Benefits of self-assessment
Compliance management is the process of planning, organizing, controlling, and leading activities that ensure compliance with regulations and standards.
These activities can include:
- Internal audits
- Third-party audits
- Answering questions and providing supporting documentation
- Completing compliance checklists, and
- Developing and implementing policies and procedures to ensure compliance
Before being audited by an external (third) party, organisations should ensure they have control over their own compliance management and verify this by performing one or more self-assessments.
By initiating a self-assessment, staff and management will need to answer audit questions and provide substantiating evidence. This will result in an increased awareness of the requirements and verify the actual compliance status across the organisation.
Taking ownership of assigned responsibilities
Organisational responsibilities are formally assigned to staff and management jobs. But in practice, is the person in that job really taking ownership of those responsibilities? In a self-assessment, each of the audit questions will have to be allocated to the individual person that formally has responsibility for the relevant aspect of the business. That individual can respond in different ways:
- Answer the question and provide all supporting evidence
- Delegating the question to one of their staff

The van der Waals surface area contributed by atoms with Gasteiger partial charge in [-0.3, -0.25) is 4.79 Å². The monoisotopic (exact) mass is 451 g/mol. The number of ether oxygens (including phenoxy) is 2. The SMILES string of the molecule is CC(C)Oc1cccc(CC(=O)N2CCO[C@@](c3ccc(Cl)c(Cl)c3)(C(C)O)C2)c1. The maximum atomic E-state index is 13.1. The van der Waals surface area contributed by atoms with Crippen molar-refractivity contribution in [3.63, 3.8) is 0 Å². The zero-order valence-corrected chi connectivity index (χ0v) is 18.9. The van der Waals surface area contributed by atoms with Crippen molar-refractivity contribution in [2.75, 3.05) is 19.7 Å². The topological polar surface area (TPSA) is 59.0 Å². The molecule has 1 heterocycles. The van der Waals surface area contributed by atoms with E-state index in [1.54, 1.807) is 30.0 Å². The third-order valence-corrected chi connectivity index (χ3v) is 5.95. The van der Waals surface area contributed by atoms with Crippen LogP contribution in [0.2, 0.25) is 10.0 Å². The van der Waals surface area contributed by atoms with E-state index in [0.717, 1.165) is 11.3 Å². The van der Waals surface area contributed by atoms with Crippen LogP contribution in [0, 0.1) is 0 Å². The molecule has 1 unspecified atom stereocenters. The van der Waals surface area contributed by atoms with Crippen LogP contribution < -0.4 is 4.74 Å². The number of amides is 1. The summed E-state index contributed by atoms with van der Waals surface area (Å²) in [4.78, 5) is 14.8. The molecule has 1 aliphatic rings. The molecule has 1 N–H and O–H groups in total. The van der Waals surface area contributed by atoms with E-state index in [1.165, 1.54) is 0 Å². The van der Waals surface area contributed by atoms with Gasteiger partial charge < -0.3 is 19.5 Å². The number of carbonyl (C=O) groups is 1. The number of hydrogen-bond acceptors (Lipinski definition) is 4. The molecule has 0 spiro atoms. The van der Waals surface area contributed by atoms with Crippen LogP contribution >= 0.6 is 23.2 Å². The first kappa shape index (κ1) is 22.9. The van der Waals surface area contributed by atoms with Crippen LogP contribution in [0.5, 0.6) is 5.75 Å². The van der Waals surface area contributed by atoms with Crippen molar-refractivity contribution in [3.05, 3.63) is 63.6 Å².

- Re-Assign / Reject if another person formally has the responsibility
Typically, a question will be assigned from the (senior) management level down to the individual staff member. After the question has been answered, it will retrace its assignment chain back up, whereby everyone in that chain will have to validate the answer in accordance with their agreed responsibility.
Early warning of weaknesses
If weaknesses are found during self-assessment, it is an early warning that leaves more room for corrective action than typically available in a formal audit with fixed timeframes. Maintaining continuous compliance while requirements are changing means that policies, procedures, job descriptions and training can keep pace with those changes. In an organisation with appropriate change management in place, this is a proactive process. However, there may be various causes for weaknesses to emerge requiring a reactive approach as well.